The ONE Thing You Can Do To Take Your Writing To The Next Level

The ONE Thing You Can Do To Take Your Writing To The Next Level

By Neal Martin/ September 7, 2014
Last Updated April 27, 2023
indie author

Out of everything I have done to try and improve myself as a writer over the years, there is one thing in particular that I did which helped me take my writing and myself as a writer to the next level.

What is that one thing?

I created a good writing environment.

That’s right. I found a place that I could go to every day and write without any distractions.

Before that, I used to try and write anywhere. Mostly I wrote at home, late at night when everyone else was in bed sleeping. That worked for me for a while, but it got to the point where I could hardly concentrate at such a late hour. My mind and body was tired and I didn’t have the energy or focus to sit there and write for the hour or two it would take me to finish something.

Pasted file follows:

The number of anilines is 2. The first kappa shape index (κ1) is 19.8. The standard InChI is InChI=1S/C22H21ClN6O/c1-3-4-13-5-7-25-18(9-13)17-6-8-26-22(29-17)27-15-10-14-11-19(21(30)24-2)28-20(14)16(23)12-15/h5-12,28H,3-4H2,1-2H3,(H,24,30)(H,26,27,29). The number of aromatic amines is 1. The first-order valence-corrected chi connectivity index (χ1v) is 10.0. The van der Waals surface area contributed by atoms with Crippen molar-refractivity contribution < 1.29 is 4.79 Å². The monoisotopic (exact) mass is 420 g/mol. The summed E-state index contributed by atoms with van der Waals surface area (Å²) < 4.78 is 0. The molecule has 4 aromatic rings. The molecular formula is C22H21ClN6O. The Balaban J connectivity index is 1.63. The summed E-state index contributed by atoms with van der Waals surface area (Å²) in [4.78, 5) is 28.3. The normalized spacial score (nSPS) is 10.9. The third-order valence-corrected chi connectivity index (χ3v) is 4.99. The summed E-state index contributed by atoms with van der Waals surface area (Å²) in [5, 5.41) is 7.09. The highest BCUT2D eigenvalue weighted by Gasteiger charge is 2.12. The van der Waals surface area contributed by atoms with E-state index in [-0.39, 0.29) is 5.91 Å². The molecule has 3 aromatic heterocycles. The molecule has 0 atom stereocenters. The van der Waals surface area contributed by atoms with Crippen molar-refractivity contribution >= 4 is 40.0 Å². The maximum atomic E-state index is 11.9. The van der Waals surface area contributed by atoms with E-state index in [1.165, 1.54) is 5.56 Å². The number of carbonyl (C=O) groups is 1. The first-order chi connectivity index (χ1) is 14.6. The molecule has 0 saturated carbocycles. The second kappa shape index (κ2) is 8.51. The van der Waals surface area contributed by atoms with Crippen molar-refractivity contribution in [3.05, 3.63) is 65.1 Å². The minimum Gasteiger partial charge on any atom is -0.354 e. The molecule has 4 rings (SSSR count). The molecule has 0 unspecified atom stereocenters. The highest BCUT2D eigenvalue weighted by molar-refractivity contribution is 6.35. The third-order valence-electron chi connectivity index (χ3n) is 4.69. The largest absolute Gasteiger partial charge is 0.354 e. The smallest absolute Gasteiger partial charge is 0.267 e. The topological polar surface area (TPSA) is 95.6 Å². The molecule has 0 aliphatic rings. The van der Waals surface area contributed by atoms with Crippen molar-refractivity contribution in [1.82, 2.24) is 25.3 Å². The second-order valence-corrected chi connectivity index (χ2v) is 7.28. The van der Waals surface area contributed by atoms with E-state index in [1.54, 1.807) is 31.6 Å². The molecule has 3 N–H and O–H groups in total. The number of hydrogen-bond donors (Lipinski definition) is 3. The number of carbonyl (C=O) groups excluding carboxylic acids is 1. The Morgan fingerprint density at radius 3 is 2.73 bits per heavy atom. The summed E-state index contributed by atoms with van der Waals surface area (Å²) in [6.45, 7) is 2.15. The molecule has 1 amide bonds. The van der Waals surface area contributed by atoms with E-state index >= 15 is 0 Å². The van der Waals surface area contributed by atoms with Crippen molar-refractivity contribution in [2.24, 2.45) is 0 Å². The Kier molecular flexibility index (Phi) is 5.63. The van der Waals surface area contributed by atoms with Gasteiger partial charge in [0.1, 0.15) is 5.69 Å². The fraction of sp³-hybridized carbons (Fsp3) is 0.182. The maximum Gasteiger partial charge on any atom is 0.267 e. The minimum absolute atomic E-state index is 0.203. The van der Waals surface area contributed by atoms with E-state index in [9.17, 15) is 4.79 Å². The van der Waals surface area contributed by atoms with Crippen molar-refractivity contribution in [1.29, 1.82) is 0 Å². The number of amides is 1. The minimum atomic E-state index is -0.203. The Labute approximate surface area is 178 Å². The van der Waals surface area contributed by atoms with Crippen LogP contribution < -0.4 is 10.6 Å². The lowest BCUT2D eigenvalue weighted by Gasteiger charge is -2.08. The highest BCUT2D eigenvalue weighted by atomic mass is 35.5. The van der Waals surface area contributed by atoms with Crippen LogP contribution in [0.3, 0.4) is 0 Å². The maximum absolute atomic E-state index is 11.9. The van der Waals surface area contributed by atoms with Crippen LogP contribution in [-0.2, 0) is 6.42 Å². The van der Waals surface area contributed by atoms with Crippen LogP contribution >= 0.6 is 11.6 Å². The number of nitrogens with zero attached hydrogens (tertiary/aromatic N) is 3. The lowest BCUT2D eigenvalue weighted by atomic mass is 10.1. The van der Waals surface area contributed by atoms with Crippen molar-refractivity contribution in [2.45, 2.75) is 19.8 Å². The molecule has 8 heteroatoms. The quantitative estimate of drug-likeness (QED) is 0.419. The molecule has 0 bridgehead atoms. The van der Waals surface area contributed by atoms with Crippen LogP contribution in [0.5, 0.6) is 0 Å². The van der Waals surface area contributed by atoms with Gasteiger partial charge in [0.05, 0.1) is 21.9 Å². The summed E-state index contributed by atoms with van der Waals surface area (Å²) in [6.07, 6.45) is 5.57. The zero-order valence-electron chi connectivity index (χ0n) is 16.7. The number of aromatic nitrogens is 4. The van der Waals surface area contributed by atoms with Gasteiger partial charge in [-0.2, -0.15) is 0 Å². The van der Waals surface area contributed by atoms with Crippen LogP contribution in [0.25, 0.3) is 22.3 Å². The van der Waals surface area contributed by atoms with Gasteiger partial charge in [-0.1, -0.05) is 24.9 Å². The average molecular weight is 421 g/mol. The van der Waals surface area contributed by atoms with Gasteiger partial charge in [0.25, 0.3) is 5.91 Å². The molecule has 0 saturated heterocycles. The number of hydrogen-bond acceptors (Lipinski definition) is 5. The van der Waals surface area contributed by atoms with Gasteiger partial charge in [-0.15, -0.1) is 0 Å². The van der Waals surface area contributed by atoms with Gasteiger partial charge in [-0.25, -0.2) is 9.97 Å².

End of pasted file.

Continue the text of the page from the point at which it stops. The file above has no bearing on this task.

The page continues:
Most writers do their writing at home. The problem with that is that most writers also have families and an infinite number of distractions to contend with. This can seriously slow down your progress.

To progress at the fastest pace as a writer, you need to do two things:

  1. Write everyday.
  2. Write in the same distraction free zone every day.

Do those two things and I can pretty much guarantee that your writing skills will come on quicker than a priests hard-on in a room full of alter boys.

How could it not?

For one thing, you’d be writing every day. This in itself will make a massive difference to your progress, turning you into someone who is professional and dedicated.

For another thing, you’d be writing every day in the same space. Very quickly you would grow used to that space, to the point where every time you stepped into it, you would automatically fall into a writing state of mind. You’d know exactly why you were there and so would your subconscious.